Connection, or communing with other human beings is a primal need that spans Millenia.

We communicate using any means we can: voice, touch, light, sound, smell, written word, art, clothes we wear, and more recently (for better or worse), social media. Our bodies produce the hormone oxytocin when we’re bonding –  raised when a mother looks at her new-born, post-orgasm and even after 10 minutes of stroking your dog, both you AND the dog’s oxytocin levels reach peak levels. You may also be familiar with our own addictive hormone dopamine, produced in great amounts when we fall in love. They both have huge health benefits: lowering blood pressure, reducing cortisol (stress hormone), act as natural pain killers by binding to opioid receptors, boost memory, and even protect skin from aging. Lack of these hormones has also been shown to cause stress, and depression. Basically, we’re programmed to connect, and it sure helps us get through the tough stuff that life throws at us.


Every person reading this can relate to that certain someone we’ve known where it’s felt like hard work, joyless or simply drains your energy every time you spend time around them. As part of the human experience, we’ve also been that person too, but when a connection is consistently negative – it’s time to reassess.


  • You attract what you believe – when aspiring for better connections, it starts with you first. We’ve spent years perfecting our persona, thanks to past experiences. Repeated thoughts become beliefs – who we think we are, how we should behave and how we expect people to react to us. Thankfully, we can interrupt unhelpful thought patterns and reframe beliefs that no longer serve us e.g. “I was always told by my Dad that I was stupid, so I’ll never earn good money”, “My Mum always told me I was ugly, so I’m just grateful to attract a man even if he treats me badly”, “Bullies at school told me I’m fat, that’s just who I am, so I’ll never lose weight”. Time to admit you may have stuff to look at, first step is to question yourself.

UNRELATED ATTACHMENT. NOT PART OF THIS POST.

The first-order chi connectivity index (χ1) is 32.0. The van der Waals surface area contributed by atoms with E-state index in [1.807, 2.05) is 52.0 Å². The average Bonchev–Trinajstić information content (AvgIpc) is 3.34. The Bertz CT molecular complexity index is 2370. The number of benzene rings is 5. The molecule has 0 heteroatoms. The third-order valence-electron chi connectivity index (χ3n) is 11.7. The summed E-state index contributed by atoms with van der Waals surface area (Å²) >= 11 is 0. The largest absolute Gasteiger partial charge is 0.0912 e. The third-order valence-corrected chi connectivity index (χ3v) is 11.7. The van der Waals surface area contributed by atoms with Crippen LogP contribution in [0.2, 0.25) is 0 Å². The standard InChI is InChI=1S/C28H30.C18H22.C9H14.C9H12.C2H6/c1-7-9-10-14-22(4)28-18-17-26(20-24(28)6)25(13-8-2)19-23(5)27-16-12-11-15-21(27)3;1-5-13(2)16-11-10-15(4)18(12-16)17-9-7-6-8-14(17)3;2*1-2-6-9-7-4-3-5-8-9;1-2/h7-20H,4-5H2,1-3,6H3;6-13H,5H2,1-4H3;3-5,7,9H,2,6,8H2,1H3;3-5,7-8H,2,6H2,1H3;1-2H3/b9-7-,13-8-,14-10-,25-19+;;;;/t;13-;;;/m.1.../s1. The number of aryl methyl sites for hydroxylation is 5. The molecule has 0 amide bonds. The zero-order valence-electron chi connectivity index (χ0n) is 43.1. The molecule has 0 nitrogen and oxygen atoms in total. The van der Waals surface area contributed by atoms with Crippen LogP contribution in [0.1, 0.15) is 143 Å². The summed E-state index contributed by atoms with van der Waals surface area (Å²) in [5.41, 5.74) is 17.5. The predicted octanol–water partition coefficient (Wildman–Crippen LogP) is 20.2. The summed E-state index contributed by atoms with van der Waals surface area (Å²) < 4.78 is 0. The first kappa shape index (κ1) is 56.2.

• Meeting kindred spirits. Write down fundamental qualities that you expect from someone with whom you’d have the greatest connection with e.g. loyalty, trust, compassion, intelligence etc. Make it a bright and as bold as you like. Imagine being around this person and how it makes you feel. Now the tough part, whatever qualities you listed, emulate them. Some of you won’t like this, as we all connect with different people, but I’m talking of best possible connections here e.g. you want someone who is compassionate, but you aren’t – do you think they’ll be attracted to you? And if they are, would respect or joy be maintained in this relationship where they initially dropped their standards for you?


  • Connect. Ok, so now you’ve done some self-reflection and soul-searching, time to get out there and have some fun meeting like-minded souls. Start with all the places and activities that you might enjoy – get abstract in your thinking. A good place for ideas is, “Eventbrite”. Look at your list and circle the things where you think you’ll meet those you’re looking to connect with. Book a course, or attend said activity for at least a month, give it a good go. If it helps, here’s how I met some of my greatest connections: dog walking group, travel group to Bali, a Meetup group to an Art exhibition, theory class for a sailing qualification.


  • Building and maintaining quality connections. This is the part less talked about; we all just assume that we meet people that we enjoy the company of, and expect good times to continue. Wrong. All relationships require two-way effort – if this becomes imbalanced, friction is created or relationships fade away. Just be more conscious in your relationships:
  1. Listen – what does your connection like about you. If they don’t openly tell you, ask them. An important lesson in what you bring to relationships.
  2. Tell them what you appreciate about them – you don’t need to get weird about this, it’s OK to make a flattering observation without being struck down by lightening.
  3. Share experiences which you both love doing, strengthen that bond and make important memories together.
  4. Ask them about how they FEEL about things…..their job, politics, beliefs, what upsets them. This is where true understanding and deep connection happens.
  5. Ensure you call or message them as much as they do, and return the favours they gift to you. It’s only your parents who give to you without ever expecting anything in return – you shouldn’t expect this from anyone else.

You don’t have to love everyone you connect with, but you do need connection. Call me old fashioned, but something special happens when you’re physically hanging out with a loved one. So get out there, make the effort to meet your kindred spirits and nurture those relationships.


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